March 03, 2011
Robotics is anything but a static field with a continuous stream of advancements adding to both the compexity and possibility behind each new development. A new subfield--“cloud robotics”--is emerging as a hot topic in research. As one might imagine, instead of relying on "in-house" resources, robots can potentially leverage the cloud to deliver instant information and to handle computationally-intensive tasks that would otherwise use a great deal of a robots on-board system.
Erico Guizzo from IEEE’s Spectrum pointed out that while we are unable to upload information directly into our “meat brains” to have instant access to information to help us perform tasks (ala The Matrix) robots have that advantage.
Recent research projects are leveraging information stored in the great vast cloud to enable robots to quickly acquire the skills and knowledge they need in the blink of an eye. Furthermore, the notion of cloud-driven robots means that there is the possibility for a robot to cast off heavy-duty computation to the cloud so that it can free up resources for other tasks, thus providing the opportunity for added sophistication due to more resources becoming available.
As Guizzo reported, there are a number of research groups that are exploring the idea of “robots that rely on cloud computing infrastructure to access vast amounts of processing power and data. This approach, which some are calling ‘cloud robotics’ would allow robots to off-load compute-intensive tasks like image processing and voice recognition and even download new skills instantly, Matrix-style.”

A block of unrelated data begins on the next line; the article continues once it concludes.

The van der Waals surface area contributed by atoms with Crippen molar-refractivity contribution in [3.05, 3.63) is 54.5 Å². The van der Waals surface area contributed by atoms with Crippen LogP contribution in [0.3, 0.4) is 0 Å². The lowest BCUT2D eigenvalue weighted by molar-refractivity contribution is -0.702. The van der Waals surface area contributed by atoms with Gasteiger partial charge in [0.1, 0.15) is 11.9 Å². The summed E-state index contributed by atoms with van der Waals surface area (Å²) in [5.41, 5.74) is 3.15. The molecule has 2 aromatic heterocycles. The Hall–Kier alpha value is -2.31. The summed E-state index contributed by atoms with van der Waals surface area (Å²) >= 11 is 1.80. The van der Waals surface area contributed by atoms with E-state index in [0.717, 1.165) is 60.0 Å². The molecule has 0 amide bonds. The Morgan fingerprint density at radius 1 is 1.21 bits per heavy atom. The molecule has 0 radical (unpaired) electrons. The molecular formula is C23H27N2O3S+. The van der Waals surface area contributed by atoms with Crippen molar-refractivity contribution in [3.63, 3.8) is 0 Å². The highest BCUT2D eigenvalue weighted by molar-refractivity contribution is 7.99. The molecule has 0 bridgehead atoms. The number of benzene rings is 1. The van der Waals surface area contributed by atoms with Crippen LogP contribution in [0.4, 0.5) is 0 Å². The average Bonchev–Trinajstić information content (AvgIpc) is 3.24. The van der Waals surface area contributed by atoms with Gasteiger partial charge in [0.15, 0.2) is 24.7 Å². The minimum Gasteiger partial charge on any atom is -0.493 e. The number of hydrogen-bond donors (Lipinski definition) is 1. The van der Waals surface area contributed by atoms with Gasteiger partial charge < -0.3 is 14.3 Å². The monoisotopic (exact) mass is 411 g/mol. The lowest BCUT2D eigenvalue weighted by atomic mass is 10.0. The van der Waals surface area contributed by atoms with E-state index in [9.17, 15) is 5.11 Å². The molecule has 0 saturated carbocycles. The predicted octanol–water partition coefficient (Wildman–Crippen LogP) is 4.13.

One of the more promising aspects of this idea goes beyond the “cool” factor of offloading and instant skill “level-up” via cloud-stored information. This also means that robots can decrease in size since so many are forced to carry extensive on-board computation—a serious task considering the computationally-intensive tasks that most robots perform.
In addition to the computers they need to schlep around are some seriously heavy-duty power sources, most often in the form of batteries to keep the computation and movement humming along. Reduced need for extensive on-board computation means less power usage—which combined means the possibility for much smaller robots.
Full story at IEEE Spectrum
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